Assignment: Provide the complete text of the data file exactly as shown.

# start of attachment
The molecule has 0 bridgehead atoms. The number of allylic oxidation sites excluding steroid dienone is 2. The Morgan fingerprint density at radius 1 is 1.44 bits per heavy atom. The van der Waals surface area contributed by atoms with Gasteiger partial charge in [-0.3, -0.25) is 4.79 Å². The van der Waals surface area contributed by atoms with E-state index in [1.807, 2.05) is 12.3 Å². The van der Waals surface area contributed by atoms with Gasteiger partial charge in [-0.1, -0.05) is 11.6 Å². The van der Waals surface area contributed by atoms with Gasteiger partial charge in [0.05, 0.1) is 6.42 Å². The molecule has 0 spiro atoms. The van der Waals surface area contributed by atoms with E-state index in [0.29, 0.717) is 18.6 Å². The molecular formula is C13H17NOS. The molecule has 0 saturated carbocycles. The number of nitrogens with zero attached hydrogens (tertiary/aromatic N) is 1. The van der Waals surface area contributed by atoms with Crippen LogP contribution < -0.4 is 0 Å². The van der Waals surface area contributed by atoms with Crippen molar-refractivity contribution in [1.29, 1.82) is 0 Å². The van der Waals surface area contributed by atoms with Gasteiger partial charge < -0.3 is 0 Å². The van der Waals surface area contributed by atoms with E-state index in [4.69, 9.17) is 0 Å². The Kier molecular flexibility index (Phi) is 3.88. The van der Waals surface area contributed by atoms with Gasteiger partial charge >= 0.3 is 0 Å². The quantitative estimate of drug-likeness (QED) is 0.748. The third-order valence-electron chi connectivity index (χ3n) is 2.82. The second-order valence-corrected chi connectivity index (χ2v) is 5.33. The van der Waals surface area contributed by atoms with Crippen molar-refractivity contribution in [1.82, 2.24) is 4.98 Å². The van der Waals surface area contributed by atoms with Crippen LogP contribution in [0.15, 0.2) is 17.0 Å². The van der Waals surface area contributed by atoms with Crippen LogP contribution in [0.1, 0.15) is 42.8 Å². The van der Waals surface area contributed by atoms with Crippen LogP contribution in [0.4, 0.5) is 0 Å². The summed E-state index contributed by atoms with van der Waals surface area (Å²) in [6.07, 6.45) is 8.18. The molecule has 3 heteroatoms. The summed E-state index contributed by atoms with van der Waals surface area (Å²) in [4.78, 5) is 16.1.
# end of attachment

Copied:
The molecule has 0 bridgehead atoms. The number of allylic oxidation sites excluding steroid dienone is 2. The Morgan fingerprint density at radius 1 is 1.44 bits per heavy atom. The van der Waals surface area contributed by atoms with Gasteiger partial charge in [-0.3, -0.25) is 4.79 Å². The van der Waals surface area contributed by atoms with E-state index in [1.807, 2.05) is 12.3 Å². The van der Waals surface area contributed by atoms with Gasteiger partial charge in [-0.1, -0.05) is 11.6 Å². The van der Waals surface area contributed by atoms with Gasteiger partial charge in [0.05, 0.1) is 6.42 Å². The molecule has 0 spiro atoms. The van der Waals surface area contributed by atoms with E-state index in [0.29, 0.717) is 18.6 Å². The molecular formula is C13H17NOS. The molecule has 0 saturated carbocycles. The number of nitrogens with zero attached hydrogens (tertiary/aromatic N) is 1. The van der Waals surface area contributed by atoms with Crippen LogP contribution < -0.4 is 0 Å². The van der Waals surface area contributed by atoms with Crippen molar-refractivity contribution in [1.29, 1.82) is 0 Å². The van der Waals surface area contributed by atoms with Gasteiger partial charge < -0.3 is 0 Å². The van der Waals surface area contributed by atoms with E-state index in [4.69, 9.17) is 0 Å². The Kier molecular flexibility index (Phi) is 3.88. The van der Waals surface area contributed by atoms with Gasteiger partial charge >= 0.3 is 0 Å². The quantitative estimate of drug-likeness (QED) is 0.748. The third-order valence-electron chi connectivity index (χ3n) is 2.82. The second-order valence-corrected chi connectivity index (χ2v) is 5.33. The van der Waals surface area contributed by atoms with Crippen molar-refractivity contribution in [1.82, 2.24) is 4.98 Å². The van der Waals surface area contributed by atoms with Crippen LogP contribution in [0.15, 0.2) is 17.0 Å². The van der Waals surface area contributed by atoms with Crippen LogP contribution in [0.1, 0.15) is 42.8 Å². The van der Waals surface area contributed by atoms with Crippen LogP contribution in [0.4, 0.5) is 0 Å². The summed E-state index contributed by atoms with van der Waals surface area (Å²) in [6.07, 6.45) is 8.18. The molecule has 3 heteroatoms. The summed E-state index contributed by atoms with van der Waals surface area (Å²) in [4.78, 5) is 16.1.